Sprinkler Type and

Pressure Range

Dw Rang<

Spacing Configuration

(kPa)

(m)

Low-pressure spray

Single-row drop

70-

-200

3

-9

Single-row top

70-

200

6-

14

On short booms

70-

140

12

18

On long booms

100-

-170

20

26

Low-pressure impact

Variable spacing

140-

240

18

23

Semiuniform spacing

200-

275

21

24

Medium-pressure impact

Variable spacing

275-

350

27

34

Semiuniform spacing

275-

380

30

37

High-pressure impact

Uniform spacing

380-450

40

50

Source: Adapted from [11].

Source: Adapted from [11].

be used. Conservation practices such as ridge tillage on row crops that preserves plant residue on the surface improves infiltration and slows runoff. However, this often cannot adequately prevent runoff and erosion in sloping fields. Reservoir tillage creates small basins that store water on the surface until it can infiltrate [86]. To decrease application rates, the sprayers can be mounted on booms extending out from the lateral. Summary information on pressure ranges and pattern widths for different sprinkling configurations is given in Table 5.9. A procedure to select the spray or sprinkler device that has a wetted diameter capable of satisfying the infiltration capacity of the soil and the surface storage is proposed by Allen [100].

Sprinkler pressure variations that occur as a lateral rotates on a sloping field cause discharge variations that are proportional to the square root of the operating pressure. Therefore, the water distribution uniformity from center pivots with low-pressure sprinklers operating on uneven topography may be poor unless the sprinklers are fitted with flexible-orifice flow-control nozzles or pressure regulators.

The required system supply rate Q (m3 h-1) depends on the area irrigated A (ha) and the water requirements of the crop expressed as daily application depth D (mm day-1):

with A = nRp/10,000, where Rp is the center-pivot wetted radius (m). Center pivots often are designed with application rates less than peak crop water requirements. Thus, they operate continuously for much of the irrigation season.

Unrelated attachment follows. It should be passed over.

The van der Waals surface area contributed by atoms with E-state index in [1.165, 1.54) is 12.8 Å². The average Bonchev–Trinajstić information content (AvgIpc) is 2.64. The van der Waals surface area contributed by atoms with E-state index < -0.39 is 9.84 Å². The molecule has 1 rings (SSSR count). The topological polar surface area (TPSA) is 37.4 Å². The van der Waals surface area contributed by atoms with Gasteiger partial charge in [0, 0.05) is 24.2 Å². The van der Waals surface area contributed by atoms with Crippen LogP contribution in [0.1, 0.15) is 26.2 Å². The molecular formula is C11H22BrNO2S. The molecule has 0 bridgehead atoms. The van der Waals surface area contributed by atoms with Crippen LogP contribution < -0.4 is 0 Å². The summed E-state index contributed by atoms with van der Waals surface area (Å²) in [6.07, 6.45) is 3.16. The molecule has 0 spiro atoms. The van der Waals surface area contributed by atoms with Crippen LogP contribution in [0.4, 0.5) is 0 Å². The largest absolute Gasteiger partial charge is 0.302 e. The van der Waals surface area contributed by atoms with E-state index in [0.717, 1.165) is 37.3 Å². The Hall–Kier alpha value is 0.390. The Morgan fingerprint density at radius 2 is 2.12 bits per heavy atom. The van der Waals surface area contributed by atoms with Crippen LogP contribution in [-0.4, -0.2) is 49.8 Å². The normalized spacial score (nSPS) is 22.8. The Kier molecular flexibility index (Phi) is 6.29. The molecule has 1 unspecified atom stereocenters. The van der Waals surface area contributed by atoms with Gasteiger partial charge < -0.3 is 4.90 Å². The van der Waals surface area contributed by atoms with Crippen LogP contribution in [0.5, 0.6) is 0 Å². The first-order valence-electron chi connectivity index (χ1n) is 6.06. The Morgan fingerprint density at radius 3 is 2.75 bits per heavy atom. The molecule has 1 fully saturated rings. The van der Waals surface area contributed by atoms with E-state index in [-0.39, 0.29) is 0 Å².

Irrigation intervals and water applications per revolution depend upon the waterholding capacity of the soil, the rooting depth of the crop, and the infiltration rate of the soil. Light, frequent irrigations maintain more uniform soil water but result in higher evaporation losses and greater wear on the pivot drive mechanisms. The infiltration capacity of the soil often limits the allowed water application per pass. A review of infiltration under center-pivot irrigation is presented by von Bernuth and Gilley [101]. For soils with adequate infiltration and water storage capacity, 20 to 30 mm often is applied each rotation, resulting in typical irrigation intervals of about 4 days.

Each tower is driven by its own electrical motor (usually 0.5-1.0 kW). Hydraulic-powered systems seldom are used because speed control and maintaining tower alignment are difficult, and the system will only move when irrigating. The rotating speed of a center-pivot lateral is controlled by regulating the speed of the end tower Vp (m h-1) given by